Before primate research became such an organized science, Dr. Benirschke kept monkeys in the house. “They took over the whole cellar,” says Rolf, who still accompanies his father on expeditions—catching armadillos in Texas, for instance, or raising peccaries on their farm in Paraguay.
How did Kurt Benirschke happen to be nominated for Father of the Year? “Rolf must have talked to them,” says the good doctor. “Besides, I’m a really nice guy.”
Former San Diego Councilman William Jones grew up in the Skyline and Encanto neighborhoods. Now he heads up CityLink, a real estate company hoping to rescue another low-income neighborhood, City Heights, from poverty, crime and urban blight. But he’s care-ful not to tout his plan too much. “People who live in areas like City Heights so often have big dreams,” he says.
Not that big dreams are wrong. When he was deputy mayor of San Diego in 1987, Jones founded Project I Believe, a privately funded scholarship program for disadvantaged kids. To date, 31 of those children have made their way to such highly rated colleges as UCSD and Stanford.
In 1981, Jones got an early taste of fatherhood at its most demanding when he took on the role of single parent of his 8-year-old daughter. He is now married to Cheryl Sueing and is the father of three more, including a new baby.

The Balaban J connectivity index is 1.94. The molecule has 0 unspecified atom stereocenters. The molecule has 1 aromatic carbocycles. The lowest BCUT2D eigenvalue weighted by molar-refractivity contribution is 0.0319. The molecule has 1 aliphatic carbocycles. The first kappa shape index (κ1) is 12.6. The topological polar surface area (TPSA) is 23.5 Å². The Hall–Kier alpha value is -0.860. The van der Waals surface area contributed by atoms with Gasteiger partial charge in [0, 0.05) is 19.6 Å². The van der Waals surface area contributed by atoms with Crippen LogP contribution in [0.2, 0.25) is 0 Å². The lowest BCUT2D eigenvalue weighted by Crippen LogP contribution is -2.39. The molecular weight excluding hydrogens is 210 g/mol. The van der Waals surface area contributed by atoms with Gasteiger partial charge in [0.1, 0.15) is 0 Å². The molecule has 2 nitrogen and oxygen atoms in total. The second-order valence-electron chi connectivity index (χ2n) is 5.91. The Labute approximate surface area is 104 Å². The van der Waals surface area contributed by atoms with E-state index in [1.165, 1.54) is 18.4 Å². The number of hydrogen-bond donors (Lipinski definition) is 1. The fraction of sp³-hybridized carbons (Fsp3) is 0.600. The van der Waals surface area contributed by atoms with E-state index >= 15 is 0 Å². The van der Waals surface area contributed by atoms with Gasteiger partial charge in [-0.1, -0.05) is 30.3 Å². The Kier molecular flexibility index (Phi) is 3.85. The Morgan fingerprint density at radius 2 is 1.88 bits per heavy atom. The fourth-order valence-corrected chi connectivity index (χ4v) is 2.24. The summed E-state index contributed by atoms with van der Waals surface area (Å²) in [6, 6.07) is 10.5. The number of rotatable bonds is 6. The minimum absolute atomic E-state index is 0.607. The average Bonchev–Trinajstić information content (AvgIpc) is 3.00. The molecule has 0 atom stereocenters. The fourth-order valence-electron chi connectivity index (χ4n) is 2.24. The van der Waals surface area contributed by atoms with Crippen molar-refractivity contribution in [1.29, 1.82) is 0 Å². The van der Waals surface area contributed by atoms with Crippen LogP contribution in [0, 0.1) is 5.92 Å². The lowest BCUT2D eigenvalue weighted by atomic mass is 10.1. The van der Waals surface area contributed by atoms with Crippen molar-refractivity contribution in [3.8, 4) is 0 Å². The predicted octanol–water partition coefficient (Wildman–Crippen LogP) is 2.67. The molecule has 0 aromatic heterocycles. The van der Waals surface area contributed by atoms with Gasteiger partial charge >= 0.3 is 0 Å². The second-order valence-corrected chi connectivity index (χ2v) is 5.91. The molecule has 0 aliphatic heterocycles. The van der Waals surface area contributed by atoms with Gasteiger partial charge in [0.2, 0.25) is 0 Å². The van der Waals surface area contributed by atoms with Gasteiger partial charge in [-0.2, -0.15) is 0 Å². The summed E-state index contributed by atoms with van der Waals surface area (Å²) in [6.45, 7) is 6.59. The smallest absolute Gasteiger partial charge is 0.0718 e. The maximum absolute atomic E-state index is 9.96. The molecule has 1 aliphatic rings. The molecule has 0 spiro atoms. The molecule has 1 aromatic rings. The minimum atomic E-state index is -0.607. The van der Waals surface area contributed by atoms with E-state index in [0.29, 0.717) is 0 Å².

Jones considers fatherhood one of the most important responsibilities any man can perform. “But it’s a heart-wrenching experience,” he says. “At the moment I have a teenager who is driving, a 10-year-old and a 5-month-old baby. It’s three very different experiences—simultaneously. But it’s fun, rewarding, hard work—and a labor of love.”
Ralph Pesqueira is on a mission to improve the quality of education for youngsters today. Although he attended local public schools, he chose to put his three daughters into private schools. Does he think kids are shortchanged at present in the K-12 public school system? “Think? I know it!” he storms. He blames the “touchy-feely get-along-with-everybody” modern focus for the neglect of basics, like reading and math. “If my 3- and 5-year-old granddaughters can read so well, why do we get high school graduates who can’t read at all?”
And Pesqueira is in a position to make a change. He has just been reappointed by the governor to a second term as trustee of the 22-campus California State University system. “People now know I’m frustrated,” he says. “If I’m passionate about one thing right now, it’s to start looking at the way we teach our teachers within this system.”
Pesqueira is president/owner of El Indio Mexican Restaurant & Catering, where his wife and two daughters work in the family business. “He teaches us by example,” says daughter Jennifer. “He tries to stay young at heart, but he’s such a hard worker and dedicated to everything he does. He takes responsibility for everything.”